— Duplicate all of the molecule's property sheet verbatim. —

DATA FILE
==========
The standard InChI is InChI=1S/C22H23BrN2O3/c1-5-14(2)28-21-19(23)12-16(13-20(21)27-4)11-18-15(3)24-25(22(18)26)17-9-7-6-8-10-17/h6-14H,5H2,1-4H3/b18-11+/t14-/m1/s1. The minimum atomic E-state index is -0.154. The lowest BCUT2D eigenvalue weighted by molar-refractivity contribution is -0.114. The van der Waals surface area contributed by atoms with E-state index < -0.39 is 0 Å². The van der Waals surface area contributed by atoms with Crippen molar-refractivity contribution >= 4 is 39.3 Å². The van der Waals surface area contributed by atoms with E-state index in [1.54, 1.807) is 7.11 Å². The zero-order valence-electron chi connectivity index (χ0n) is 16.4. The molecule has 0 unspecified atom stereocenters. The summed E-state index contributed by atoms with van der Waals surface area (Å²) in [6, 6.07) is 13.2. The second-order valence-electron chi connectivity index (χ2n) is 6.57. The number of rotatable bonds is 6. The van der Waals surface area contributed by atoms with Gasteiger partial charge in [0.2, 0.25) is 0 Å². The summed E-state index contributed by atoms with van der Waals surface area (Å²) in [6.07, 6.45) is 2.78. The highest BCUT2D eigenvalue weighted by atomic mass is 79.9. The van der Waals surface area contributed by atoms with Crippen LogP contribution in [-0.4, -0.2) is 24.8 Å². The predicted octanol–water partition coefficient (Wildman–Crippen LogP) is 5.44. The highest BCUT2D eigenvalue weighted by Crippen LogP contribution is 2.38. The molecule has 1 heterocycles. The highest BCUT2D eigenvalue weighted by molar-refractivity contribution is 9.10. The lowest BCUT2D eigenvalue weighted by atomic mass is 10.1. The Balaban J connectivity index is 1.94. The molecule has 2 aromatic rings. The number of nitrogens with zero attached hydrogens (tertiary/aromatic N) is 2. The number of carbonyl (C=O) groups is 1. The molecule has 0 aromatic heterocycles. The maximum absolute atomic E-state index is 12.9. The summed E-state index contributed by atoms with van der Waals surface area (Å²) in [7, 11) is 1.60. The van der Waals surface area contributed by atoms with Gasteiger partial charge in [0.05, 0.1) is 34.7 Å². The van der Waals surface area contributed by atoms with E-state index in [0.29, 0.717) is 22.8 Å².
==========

The standard InChI is InChI=1S/C22H23BrN2O3/c1-5-14(2)28-21-19(23)12-16(13-20(21)27-4)11-18-15(3)24-25(22(18)26)17-9-7-6-8-10-17/h6-14H,5H2,1-4H3/b18-11+/t14-/m1/s1. The minimum atomic E-state index is -0.154. The lowest BCUT2D eigenvalue weighted by molar-refractivity contribution is -0.114. The van der Waals surface area contributed by atoms with E-state index < -0.39 is 0 Å². The van der Waals surface area contributed by atoms with Crippen molar-refractivity contribution >= 4 is 39.3 Å². The van der Waals surface area contributed by atoms with E-state index in [1.54, 1.807) is 7.11 Å². The zero-order valence-electron chi connectivity index (χ0n) is 16.4. The molecule has 0 unspecified atom stereocenters. The summed E-state index contributed by atoms with van der Waals surface area (Å²) in [6, 6.07) is 13.2. The second-order valence-electron chi connectivity index (χ2n) is 6.57. The number of rotatable bonds is 6. The van der Waals surface area contributed by atoms with Gasteiger partial charge in [0.2, 0.25) is 0 Å². The summed E-state index contributed by atoms with van der Waals surface area (Å²) in [6.07, 6.45) is 2.78. The highest BCUT2D eigenvalue weighted by atomic mass is 79.9. The van der Waals surface area contributed by atoms with Crippen LogP contribution in [-0.4, -0.2) is 24.8 Å². The predicted octanol–water partition coefficient (Wildman–Crippen LogP) is 5.44. The highest BCUT2D eigenvalue weighted by Crippen LogP contribution is 2.38. The molecule has 1 heterocycles. The highest BCUT2D eigenvalue weighted by molar-refractivity contribution is 9.10. The lowest BCUT2D eigenvalue weighted by atomic mass is 10.1. The Balaban J connectivity index is 1.94. The molecule has 2 aromatic rings. The number of nitrogens with zero attached hydrogens (tertiary/aromatic N) is 2. The number of carbonyl (C=O) groups is 1. The molecule has 0 aromatic heterocycles. The maximum absolute atomic E-state index is 12.9. The summed E-state index contributed by atoms with van der Waals surface area (Å²) in [7, 11) is 1.60. The van der Waals surface area contributed by atoms with Gasteiger partial charge in [0.05, 0.1) is 34.7 Å². The van der Waals surface area contributed by atoms with E-state index in [0.29, 0.717) is 22.8 Å².